Roman Catholic Diocese of Gubbio
|Diocese of Gubbio
|Ecclesiastical province||Perugia-Città della Pieve|
|Area||900 km2 (350 sq mi)|
|(as of 2006)
|Cathedral||Cattedrale di Ss. Mariano e Giacomo Martiri|
|Emeritus Bishops||Pietro Bottaccioli|
In the eighth century Gubbio became part of the Patrimony of St. Peter, together with the duchy of Spoleto. It was often at war with Perugia, and its victory in 1151 over Perugia and ten other towns is famous. St. Ubald, bishop of the city, directed the campaign. Gubbio favoured the Ghibelline party; however, in 1260 the Guelphs surprised the town, and drove out the Ghibellines; who returned again in 1300 under the leadership of Uguccione della Faggiola, and Federico I da Montefeltro, whereupon Pope Boniface VIII sent his nephew Napoleone Orsini who drove them out once more.
Giovanni Gabrielli, lord of Gubbio, was expelled by Cardinal Albornoz (1354) and the town handed over to a pontifical vicar. In 1381, however, the bishop, Gabriele Gabrielli, succeeded in being appointed pontifical vicar and again, lord of Gubbio.
The earliest known Bishop of Gubbio is Decentius, to whom Innocent I addressed (416) the well-known reply concerning liturgy and church discipline. Gregory the Great (590-604) entrusted to Bishop Gaudiosus of Gubbio the spiritual care of Tadinum, about a mile from the modern Gualdo, which had been long without a bishop of its own.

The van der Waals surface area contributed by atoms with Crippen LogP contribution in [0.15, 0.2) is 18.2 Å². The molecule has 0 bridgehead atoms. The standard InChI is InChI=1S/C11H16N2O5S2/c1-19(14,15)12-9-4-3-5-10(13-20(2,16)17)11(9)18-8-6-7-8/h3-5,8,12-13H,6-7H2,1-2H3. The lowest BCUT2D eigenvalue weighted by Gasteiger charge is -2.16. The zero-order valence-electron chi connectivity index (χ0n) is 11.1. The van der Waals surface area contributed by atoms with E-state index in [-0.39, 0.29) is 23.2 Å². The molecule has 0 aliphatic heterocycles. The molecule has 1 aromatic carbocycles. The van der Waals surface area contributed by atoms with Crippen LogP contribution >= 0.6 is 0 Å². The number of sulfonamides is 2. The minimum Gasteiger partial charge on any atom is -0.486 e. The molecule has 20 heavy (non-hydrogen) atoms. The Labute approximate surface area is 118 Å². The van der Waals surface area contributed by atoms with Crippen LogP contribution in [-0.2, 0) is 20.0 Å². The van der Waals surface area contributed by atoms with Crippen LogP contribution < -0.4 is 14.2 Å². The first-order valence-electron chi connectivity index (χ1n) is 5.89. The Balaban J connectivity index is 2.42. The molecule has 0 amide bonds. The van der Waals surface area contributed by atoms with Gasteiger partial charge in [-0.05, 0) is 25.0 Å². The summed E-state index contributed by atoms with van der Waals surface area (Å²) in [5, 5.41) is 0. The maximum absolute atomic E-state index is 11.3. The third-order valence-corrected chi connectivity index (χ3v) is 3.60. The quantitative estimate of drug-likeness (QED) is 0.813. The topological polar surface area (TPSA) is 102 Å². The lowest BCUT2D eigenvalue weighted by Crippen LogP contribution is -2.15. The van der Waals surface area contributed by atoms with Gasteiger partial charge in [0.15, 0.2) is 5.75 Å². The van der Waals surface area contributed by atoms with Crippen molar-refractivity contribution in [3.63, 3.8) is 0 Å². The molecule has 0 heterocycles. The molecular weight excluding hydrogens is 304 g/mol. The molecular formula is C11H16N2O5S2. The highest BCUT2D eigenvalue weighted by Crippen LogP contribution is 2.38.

- St. Rudolph Gabrielli (1061), honoured for his sanctity by Peter Damian;
- St. John of Lodi (1105), a monk of Fonte Avellana;
- St. Ubaldo (1160), in whose honour a church was built in 1197, which afterwards belonged to the Franciscans;
- Teobaldo, a monk of Fonte Avellana, against whom Emperor Frederick I Barbarossa set up as anti-bishop one Bonatto;
- St. Villano (1206);
- Fra Benvenuto (1278), papal legate to restore peace between Alfonso X of Castile and Philip III of France.
Cardinal Bembo and Marcello Cervino, afterwards Pope Marcellus II, were also bishops of Gubbio, likewise Alessandro Sperelli (1644), author of many learned works, who restored the cathedral. Gubbio was originally directly subject to the Holy See, but in 1563 became a suffragan of the Archdiocese of Urbino; as a result of the resistance begun by Bishop Mariano Savelli it was not until the eighteenth century that Urbino could exercise metropolitan jurisdiction.
- Cappelletti, Le chiese d'Italia (1846), V, 355-458;
- Sarti, De Episcopis Eugubinis (Pesaro, 1755);
- Lucarelli, Memorie e guida storica di Gubbio (Citta di Castello, 1886);
- Colasanti I, Gubbio in Italia Artistica (Bergamo, 1906), XIII.